When I am trying to get approval to help a hospital (i.e. doing sales), the first and most common response is “we are using XYZ Firm to prepare our cost report.”  At that point, I have to let them know that we are fine with that and really want them to continue using XYZ Firm if they are happy with the service they are getting.  It surprises some hospital administrators that there is a reimbursement consulting firm that is not after their cost report preparation business (for full disclosure, we choose to prepare a handful of cost reports each year only upon a specific request of our clients).

At this point, I have to explain to them that our main consulting service starts about the time XYZ Firm and the hospital have completed all the work they are going to do with a cost report, so they are both over and done with it!    Based upon our experience, the hospital has probably received about 95% to 98% of the total reimbursement due under the law for the services delivered at this point.

My next question is, “Does the hospital want to take a chance of leaving 2% – 5% on the table or do they want to allow us to make sure they get as close to 100% as they can?”   If a relatively small hospital that receives $5,000,000 per year from Medicare left 2% on the table, that equals $100,000 per year.  Over a four year period, that is $400,000 and beginning to add up to real money!

On this front, the Congress has been kind to hospitals.  They knew there would be both disagreements and mistakes made, so the Medicare regulations provide hospitals a great appeal process to a non-partisan board and ultimately to Federal courts with a 180 day window for appeal.  They also provide a full 3 years for reopening a report.  These avenues are there for all and meant to be used when needed.  The large urban hospitals use these regulations!  They protect their rights, appeal every cost report and use the reopening process.  Unfortunately, the small and mid-size hospitals dramatically under-utilize the avenues the Medicare program provides to improve their reimbursement.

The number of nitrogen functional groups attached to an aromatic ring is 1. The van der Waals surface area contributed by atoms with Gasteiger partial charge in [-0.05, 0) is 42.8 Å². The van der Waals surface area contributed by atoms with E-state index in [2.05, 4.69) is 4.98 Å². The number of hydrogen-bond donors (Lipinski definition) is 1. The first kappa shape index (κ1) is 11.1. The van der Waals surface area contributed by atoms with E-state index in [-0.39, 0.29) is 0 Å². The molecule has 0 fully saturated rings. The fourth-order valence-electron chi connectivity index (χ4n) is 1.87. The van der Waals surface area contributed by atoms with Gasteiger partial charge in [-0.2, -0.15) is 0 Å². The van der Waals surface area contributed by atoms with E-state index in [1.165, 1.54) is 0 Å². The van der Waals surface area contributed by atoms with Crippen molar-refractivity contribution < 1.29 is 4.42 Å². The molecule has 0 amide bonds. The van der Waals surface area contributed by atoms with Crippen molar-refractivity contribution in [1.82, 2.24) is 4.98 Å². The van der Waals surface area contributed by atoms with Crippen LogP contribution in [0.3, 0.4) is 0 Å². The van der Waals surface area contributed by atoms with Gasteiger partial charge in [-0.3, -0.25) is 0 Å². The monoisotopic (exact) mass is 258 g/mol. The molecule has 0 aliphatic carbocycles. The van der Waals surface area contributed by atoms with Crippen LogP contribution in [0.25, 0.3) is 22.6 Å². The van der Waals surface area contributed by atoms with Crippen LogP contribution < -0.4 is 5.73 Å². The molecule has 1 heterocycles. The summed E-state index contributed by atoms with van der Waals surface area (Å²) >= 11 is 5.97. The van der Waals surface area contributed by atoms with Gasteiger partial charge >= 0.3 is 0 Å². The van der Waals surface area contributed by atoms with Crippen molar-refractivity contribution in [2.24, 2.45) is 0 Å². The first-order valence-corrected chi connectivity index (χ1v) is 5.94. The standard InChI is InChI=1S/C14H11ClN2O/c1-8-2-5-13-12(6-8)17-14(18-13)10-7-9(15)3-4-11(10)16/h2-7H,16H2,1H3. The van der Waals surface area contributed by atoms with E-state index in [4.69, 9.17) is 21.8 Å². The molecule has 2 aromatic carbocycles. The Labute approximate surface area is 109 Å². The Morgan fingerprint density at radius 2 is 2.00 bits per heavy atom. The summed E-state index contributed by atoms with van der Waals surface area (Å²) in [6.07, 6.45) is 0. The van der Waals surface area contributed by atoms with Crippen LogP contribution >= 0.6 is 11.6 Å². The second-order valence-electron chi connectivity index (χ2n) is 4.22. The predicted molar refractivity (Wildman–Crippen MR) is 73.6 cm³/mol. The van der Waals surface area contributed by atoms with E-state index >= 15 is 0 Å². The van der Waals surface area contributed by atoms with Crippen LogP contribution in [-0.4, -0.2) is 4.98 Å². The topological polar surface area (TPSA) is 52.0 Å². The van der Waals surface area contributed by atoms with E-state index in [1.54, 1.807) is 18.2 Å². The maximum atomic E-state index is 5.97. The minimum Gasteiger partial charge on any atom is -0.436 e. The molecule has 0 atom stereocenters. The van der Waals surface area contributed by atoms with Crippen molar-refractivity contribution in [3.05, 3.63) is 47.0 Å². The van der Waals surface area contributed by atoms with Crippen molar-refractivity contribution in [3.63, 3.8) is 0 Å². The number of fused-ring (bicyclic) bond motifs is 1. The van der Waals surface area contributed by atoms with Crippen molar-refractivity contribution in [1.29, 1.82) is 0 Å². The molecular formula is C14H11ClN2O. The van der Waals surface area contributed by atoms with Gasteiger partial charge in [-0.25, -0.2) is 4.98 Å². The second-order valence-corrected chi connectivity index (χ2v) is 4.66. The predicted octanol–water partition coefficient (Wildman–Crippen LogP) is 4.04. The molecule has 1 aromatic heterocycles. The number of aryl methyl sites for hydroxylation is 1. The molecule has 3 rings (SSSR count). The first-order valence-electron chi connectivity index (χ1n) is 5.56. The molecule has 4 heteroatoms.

On occasion (maybe 10% of the time), we review a hospital’s cost reports and find that we think they received very near 100% or 100% of the amounts due from Medicare.  Due to this real risk, a contingent type fee arrangement works well for this service (we will also do this work on an hourly basis).   Through this type arrangement, we accept all the risk of us not finding any issues, so the hospital only pays us a fee if we are successful.  Under this arrangement, the hospital retains the final call on what issues we pursue and don’t pursue.  In addition, we will do virtually all the work to get the reimbursement.

So the bottom line is….the hospital gets our assistance in pursuing the final 2% – 5% in reimbursement that may be due or, for a small group, a free  confirmation that there is nothing we can do, it retains all rights, it only pays if we are successful and it also gets to  continue its current relationship with XYZ Firm.   It makes so much sense!

I guess that is why these type arrangements and consulting services have been commonplace in large urban hospital for 25 – 30 years.  The misconception that the cost report preparation is all there is to getting proper reimbursement is the result of us being the first firm or one of them to bring this level of reimbursement sophistication to the small and mid-size hospital market.

I hope this post helps the reader understand where our services fit into his or her business and are related to the services of XYZ Firm!   Please don’t hesitate to contact me with any questions or if I can be of service in any way!


Kendall Quisenberry, President





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A Cost Report Reopening and Appeal Renaissance

Welcome to this entry into my Reimbursement Blog! If you are a new reader, I invite you to take a moment and subscribe to the blog  through the link at the bottom of this page.